The new narrator's voice ruins the whole experience. I don't know if I can listen to the rest of the series!
I liked the plot line, and I continue to enjoy the character development. I did not care for this narrator, though. I preferred Donada Pierce's voice talent more. This narrator was too high pitched of a voice for my taste.
I really enjoy the Maggie Hope stories, but this narrator is just awful. Yelling at full blast is her only way of expressing anger, tension or excitement. Truly irritating.
The Maggie Hope series offers archtypically "cozy" stories, so one doesn't expect much above 3 stars. The plots are strained, the characters are trimmed to fit and the author's understanding of the inner workings of the military and civil institutions into which she's placed those characters seems shallow. However, bringing back Donada Peters for the second and subsequent books would have enhanced the "star" value.
The first book, Mr Churchill's Secretary, was a pleasant accompaniment to a long trip across the flat plains of Texas and Oklahoma. Sadly, I could not finish even the fourth chapter of the second book.
The narration suffers from two major deficiencies. - First, the narrative, story-telling segments are delivered in an unnatural rhythm and tone, with five- or six-word phrases not related to the text content, and a rise-and-fall pattern that is more suited to the nursery. - Second, someone decided to have the German characters speak to each other in German accents. Really cheesy accents.
I'm continuing to read Princess Elizabeth's Spy in the Kindle edition. We'll have to wait a few more chapters to see if it the book is worth finishing.
Yes because I love the story
Maggie and Hugh
Would rather have the narrator of the first book back
Queen Elizabeth as a 14 yr old girl during WW II as heroine in her story. With aid off mi5 agent Maggie Hope placed in Westminster as a math teacher to princess.
This was disappointing.
I truly enjoyed the first book in this series and I was looking forward to this one. The story was no more than just okay. What bothered me more was the narration. I've enjoyed Duerden's work before but her Maggie Hope was way too "breathless." All the men sounded very angry. It was difficult to listen to.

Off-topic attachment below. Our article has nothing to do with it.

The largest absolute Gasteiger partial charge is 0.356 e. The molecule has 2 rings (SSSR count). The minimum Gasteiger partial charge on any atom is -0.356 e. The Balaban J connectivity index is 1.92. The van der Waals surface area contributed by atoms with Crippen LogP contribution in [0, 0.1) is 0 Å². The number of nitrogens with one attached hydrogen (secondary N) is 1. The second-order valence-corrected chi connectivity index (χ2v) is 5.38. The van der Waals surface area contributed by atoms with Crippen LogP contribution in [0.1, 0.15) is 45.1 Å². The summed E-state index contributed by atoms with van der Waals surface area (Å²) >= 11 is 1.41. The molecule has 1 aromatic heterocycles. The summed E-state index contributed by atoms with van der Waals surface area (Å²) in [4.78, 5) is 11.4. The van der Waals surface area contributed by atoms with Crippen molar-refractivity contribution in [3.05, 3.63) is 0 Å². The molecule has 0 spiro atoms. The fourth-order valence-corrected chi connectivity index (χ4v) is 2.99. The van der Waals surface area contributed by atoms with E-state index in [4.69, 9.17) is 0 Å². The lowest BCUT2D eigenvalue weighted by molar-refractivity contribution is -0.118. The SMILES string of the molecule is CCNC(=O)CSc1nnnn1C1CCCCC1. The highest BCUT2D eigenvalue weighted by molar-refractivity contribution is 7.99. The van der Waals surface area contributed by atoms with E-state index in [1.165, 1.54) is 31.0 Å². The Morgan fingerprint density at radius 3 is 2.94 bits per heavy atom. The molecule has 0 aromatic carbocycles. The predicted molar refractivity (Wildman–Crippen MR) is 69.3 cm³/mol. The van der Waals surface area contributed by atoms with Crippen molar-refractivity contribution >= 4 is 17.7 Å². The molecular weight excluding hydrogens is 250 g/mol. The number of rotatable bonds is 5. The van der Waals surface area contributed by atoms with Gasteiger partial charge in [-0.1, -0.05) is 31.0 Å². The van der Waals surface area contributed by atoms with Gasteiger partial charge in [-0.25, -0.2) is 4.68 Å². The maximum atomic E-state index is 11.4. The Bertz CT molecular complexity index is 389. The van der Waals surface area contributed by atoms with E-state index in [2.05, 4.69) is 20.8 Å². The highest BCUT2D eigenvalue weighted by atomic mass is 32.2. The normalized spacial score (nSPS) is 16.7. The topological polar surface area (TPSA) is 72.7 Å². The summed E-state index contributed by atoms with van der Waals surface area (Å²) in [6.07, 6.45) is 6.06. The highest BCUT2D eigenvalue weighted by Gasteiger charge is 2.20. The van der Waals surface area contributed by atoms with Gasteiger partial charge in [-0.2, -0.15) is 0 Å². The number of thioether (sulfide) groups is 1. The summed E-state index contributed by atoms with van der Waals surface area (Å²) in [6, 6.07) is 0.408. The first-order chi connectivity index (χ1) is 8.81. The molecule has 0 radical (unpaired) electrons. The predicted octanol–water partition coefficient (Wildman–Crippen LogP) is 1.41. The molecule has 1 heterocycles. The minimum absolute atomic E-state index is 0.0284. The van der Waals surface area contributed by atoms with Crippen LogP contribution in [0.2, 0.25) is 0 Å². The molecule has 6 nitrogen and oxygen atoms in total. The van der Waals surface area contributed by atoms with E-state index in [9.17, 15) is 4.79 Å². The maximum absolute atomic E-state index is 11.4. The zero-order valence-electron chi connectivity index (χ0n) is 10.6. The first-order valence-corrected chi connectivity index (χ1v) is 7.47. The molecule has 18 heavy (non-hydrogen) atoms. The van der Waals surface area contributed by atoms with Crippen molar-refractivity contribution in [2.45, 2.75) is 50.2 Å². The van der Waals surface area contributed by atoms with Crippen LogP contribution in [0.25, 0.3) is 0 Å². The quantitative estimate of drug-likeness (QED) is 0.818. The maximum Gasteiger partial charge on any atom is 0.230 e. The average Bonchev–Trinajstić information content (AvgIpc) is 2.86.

Some of the dialogue was downright silly and some of the terminology was definitely American and not British. I could understand if this was Maggie's dialogue but the use of the word "flashlight" in place of "torch" was out of place. There were a few more but they escape me now.
I've already downloaded the next book; otherwise I may have reconsidered the audio version.
I love the story and the writing, do not at all like the narrator. Much prefer the narrator for the first book and wish they would bring her back.
The story is intriguing, if a little stretched. It is worth reading, once one get used to the reader's irritating cadence.
A number of reviewers have noted the poor narration and I thought I'd give it the benefit of the doubt. But boy am I sorry I did. The narrator is utterly appalling. There is no sense that she's reading a story at all with her strange lilt and pattern of speech. It's not only contrived, it makes the story sounds superficial and boring. It sounds like she's reading an advertisement or a menu, and very badly at that. I wonder why the producers passed this reading and worse used the same narrator in subsequent books! Did they not listen to the performance before releasing it or do they not know what a reading should sound like? Really does make you wonder. I've only heard a few hours of this story and already the performance makes the experience painful and grating. I am an avid listener but I will not be buying anymore books read by this narrator. Pity because I do like the series.